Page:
Symptoms of diabetes include weight loss, frequent urination, wounds that are slow to heal, increased thirst, tingling in the feet or hands, blurry vision and increased hunger, according to the International Diabetes Federation. These symptoms can be subtle or even absent in people with type 2 diabetes, but symptoms can be sudden in people with the onset of type 1 diabetes, and they should seek immediate medical help.Continue Reading
Treatment for type 2 diabetes includes eating a healthy diet, monitoring daily blood sugar levels, getting regular exercise and taking medication, states Mayo Clinic. Not all patients with diabetes need to take medication because some are able to control diabetes through diet and exercise alone. If medication is needed to help control blood sugar levels, common medications such as metformin, Byetta and Actos are used, according to Mayo Clinic. Insulin is usually the last resort for patients who have tried oral medications but still have out-of-control blood sugar levels.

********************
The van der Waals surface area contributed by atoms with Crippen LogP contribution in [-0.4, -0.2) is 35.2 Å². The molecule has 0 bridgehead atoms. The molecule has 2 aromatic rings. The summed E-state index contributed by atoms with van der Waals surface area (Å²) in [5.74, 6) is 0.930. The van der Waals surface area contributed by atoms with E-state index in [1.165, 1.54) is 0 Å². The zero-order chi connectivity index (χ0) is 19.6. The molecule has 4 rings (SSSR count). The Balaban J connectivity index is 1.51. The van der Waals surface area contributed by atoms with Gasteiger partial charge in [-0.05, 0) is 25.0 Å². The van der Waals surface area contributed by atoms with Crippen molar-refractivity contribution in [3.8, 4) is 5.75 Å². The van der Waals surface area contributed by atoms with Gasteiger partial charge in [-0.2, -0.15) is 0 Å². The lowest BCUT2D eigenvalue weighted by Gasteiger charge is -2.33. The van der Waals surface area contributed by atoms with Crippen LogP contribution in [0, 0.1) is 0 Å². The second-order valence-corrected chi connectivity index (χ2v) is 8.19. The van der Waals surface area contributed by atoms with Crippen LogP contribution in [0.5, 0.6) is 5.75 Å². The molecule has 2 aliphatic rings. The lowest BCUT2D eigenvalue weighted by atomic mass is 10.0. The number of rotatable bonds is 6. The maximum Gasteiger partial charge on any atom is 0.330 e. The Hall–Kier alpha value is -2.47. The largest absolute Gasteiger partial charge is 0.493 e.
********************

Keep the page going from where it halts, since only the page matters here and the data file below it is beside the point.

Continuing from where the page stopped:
Diabetes is the seventh-leading cause of death in the United States as of 2010, states the American Diabetes Association. In 2012, 9.3 percent of Americans, or 29.1 million people, had the diagnosis of diabetes, which includes 8.1 million people with undiagnosed diabetes. Diabetes contributes to kidney disease, strokes, heart attacks, dyslipidemia, hypertension and blindness if not adequately treated.Learn more about Conditions & Diseases